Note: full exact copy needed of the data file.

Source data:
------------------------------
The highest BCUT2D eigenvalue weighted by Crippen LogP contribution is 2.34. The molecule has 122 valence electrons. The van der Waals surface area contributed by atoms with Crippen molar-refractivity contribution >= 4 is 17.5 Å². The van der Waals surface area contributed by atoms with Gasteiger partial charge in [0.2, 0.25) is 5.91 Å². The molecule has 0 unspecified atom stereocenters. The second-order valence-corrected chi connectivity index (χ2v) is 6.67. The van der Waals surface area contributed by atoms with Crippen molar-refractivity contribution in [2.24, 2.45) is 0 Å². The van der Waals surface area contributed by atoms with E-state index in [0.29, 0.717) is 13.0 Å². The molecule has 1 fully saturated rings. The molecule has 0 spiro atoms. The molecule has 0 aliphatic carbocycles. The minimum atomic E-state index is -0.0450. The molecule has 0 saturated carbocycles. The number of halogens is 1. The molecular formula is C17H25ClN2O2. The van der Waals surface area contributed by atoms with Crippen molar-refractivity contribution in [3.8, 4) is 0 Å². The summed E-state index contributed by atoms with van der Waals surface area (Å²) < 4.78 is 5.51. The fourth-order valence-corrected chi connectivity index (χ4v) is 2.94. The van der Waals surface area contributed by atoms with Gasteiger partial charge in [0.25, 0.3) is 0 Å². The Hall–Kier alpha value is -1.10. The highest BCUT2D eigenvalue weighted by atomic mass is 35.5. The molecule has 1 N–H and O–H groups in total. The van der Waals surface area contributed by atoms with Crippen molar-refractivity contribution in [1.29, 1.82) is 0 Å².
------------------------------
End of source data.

The highest BCUT2D eigenvalue weighted by Crippen LogP contribution is 2.34. The molecule has 122 valence electrons. The van der Waals surface area contributed by atoms with Crippen molar-refractivity contribution >= 4 is 17.5 Å². The van der Waals surface area contributed by atoms with Gasteiger partial charge in [0.2, 0.25) is 5.91 Å². The molecule has 0 unspecified atom stereocenters. The second-order valence-corrected chi connectivity index (χ2v) is 6.67. The van der Waals surface area contributed by atoms with Crippen molar-refractivity contribution in [2.24, 2.45) is 0 Å². The van der Waals surface area contributed by atoms with E-state index in [0.29, 0.717) is 13.0 Å². The molecule has 1 fully saturated rings. The molecule has 0 spiro atoms. The molecule has 0 aliphatic carbocycles. The minimum atomic E-state index is -0.0450. The molecule has 0 saturated carbocycles. The number of halogens is 1. The molecular formula is C17H25ClN2O2. The van der Waals surface area contributed by atoms with Crippen molar-refractivity contribution in [3.8, 4) is 0 Å². The summed E-state index contributed by atoms with van der Waals surface area (Å²) < 4.78 is 5.51. The fourth-order valence-corrected chi connectivity index (χ4v) is 2.94. The van der Waals surface area contributed by atoms with Gasteiger partial charge in [0.25, 0.3) is 0 Å². The Hall–Kier alpha value is -1.10. The highest BCUT2D eigenvalue weighted by atomic mass is 35.5. The molecule has 1 N–H and O–H groups in total. The van der Waals surface area contributed by atoms with Crippen molar-refractivity contribution in [1.29, 1.82) is 0 Å².